CFP: Playing with Architecture (8/31/06; SAH, 4/14/07-4/17/07)

full name / name of organization: 
Merrill Schleier
contact email: 
mschleie@pacific.edu

Playing with Architecture: The Construction of Idenity in Architectural
Games, Amusements and Leisure Sites (SAH, Pittsburgh, April 14-17 2007,
deadline Aug, 31, 2006 to: mschleier_at_pacific.edu)

Society of Architectural Historians
Annual Conference, Pittsburgh, April 2007
Deadline for Proposals: August 31
Send to: mschleier_at_pacific.edu
                   
                              
                        "Playing With Architecture: Games, Leisure
Space, and
                                         The Construction of
Identity"

How do architectural practices and discourses circulate through the
spaces of games, toys, and amusements? May we situate these popular
cultural products in the context of prevailing attitudes toward
identity, which may include gender, class, and sexuality? Although
fictional architecture has been explored in cinema, literature, and art,
there has been no sustained effort to consider the manner in which play
both describes and prescribes architectural ideologies. How did
designers (e.g. Charles and Ray Eames, the Situationists) insert their
views on architecture into gaming processes? How are players
constructed and, in turn, how do they mediate imaginary architecture?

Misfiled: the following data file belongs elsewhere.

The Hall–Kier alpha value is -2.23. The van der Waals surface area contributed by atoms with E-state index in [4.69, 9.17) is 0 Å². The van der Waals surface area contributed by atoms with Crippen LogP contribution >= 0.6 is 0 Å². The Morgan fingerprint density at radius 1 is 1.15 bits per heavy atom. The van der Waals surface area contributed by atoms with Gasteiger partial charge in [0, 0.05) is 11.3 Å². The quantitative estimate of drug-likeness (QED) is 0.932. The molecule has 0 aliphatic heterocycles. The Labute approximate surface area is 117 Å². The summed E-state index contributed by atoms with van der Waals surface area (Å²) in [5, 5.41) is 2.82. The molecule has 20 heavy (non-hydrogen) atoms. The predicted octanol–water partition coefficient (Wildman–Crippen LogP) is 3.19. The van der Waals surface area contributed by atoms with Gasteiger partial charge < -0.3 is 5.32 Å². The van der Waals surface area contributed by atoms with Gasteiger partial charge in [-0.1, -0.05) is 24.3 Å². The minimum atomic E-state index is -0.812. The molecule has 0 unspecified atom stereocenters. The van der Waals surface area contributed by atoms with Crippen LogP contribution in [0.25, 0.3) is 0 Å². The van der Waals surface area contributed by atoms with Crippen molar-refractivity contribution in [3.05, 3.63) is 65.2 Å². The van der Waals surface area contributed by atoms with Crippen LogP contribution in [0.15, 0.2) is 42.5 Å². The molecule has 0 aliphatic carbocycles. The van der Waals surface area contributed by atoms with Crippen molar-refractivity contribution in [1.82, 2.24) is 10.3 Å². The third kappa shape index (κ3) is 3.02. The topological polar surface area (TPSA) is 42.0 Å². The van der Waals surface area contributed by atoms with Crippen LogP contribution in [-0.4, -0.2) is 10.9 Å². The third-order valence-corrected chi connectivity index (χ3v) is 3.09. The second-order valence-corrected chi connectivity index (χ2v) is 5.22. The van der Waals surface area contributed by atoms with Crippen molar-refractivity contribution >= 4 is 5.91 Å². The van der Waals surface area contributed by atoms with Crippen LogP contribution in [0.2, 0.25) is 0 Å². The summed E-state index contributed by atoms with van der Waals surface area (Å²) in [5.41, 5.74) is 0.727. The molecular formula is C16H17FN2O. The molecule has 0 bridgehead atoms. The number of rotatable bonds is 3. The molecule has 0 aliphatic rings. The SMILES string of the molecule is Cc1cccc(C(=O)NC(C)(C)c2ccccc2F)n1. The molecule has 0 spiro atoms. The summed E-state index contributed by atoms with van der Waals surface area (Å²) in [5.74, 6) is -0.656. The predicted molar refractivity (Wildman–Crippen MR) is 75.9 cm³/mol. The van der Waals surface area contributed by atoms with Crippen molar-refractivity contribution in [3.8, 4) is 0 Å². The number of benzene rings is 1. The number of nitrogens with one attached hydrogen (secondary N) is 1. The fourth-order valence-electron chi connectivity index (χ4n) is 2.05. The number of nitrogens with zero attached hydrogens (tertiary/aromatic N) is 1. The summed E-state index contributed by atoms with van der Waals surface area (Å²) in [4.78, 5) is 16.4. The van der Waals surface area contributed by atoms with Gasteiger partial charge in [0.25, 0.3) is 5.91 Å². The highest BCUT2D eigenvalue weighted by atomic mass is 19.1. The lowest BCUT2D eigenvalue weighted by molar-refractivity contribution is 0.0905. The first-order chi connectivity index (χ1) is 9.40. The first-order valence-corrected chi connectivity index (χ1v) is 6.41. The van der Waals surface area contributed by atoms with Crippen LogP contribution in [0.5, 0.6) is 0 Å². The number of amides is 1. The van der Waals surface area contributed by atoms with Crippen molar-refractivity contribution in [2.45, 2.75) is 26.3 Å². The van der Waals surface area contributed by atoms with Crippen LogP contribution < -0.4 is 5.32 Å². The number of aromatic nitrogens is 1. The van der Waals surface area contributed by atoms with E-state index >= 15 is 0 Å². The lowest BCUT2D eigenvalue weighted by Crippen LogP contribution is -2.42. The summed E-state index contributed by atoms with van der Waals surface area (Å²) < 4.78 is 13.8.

Panelists might consider the advent of early twentieth century games
involving instrumental building, such as A.C. Gilbert's Erector Sets,
J. L. Wright's Lincoln Logs, and Pajeau and Petit's Tinkertoys in
terms of the construction of gender. Or, they might explore games such
as Parker Brothers' Skyscraper (1937), Balley's Sky-Scraper (1934),
and Monopoly (1935) in light of the hiatus in building during the great
Depression. Does Ole Christiansen's Lego (1949) mirror the colorful
modular architecture and furniture of the postwar era and its optimistic
construction of middle class suburbanites through modernization? What
about the current Prestel game New York Architecture which promises
players the "triumph of building a masterpiece?" Do any of these
games reinforce contemporary notions of a seminal male genius or
progressive modernist discourses? Recently, there has been an explosion
in the fabrication of computer games, which involve architectural design
and practice. What do they reveal about contemporary culture and its
turn to virtual space? In addition, architects also fabricate spaces of
leisure in an effort to instill class values. Las Vegas's postmodern
gambling casinos, Palm Springs' golf courses, and Disneyland's
amusements inculcate architectural ideologies through the spatial
organization of play.

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Received on Fri Aug 11 2006 - 15:28:16 EDT

cfp categories: 
theory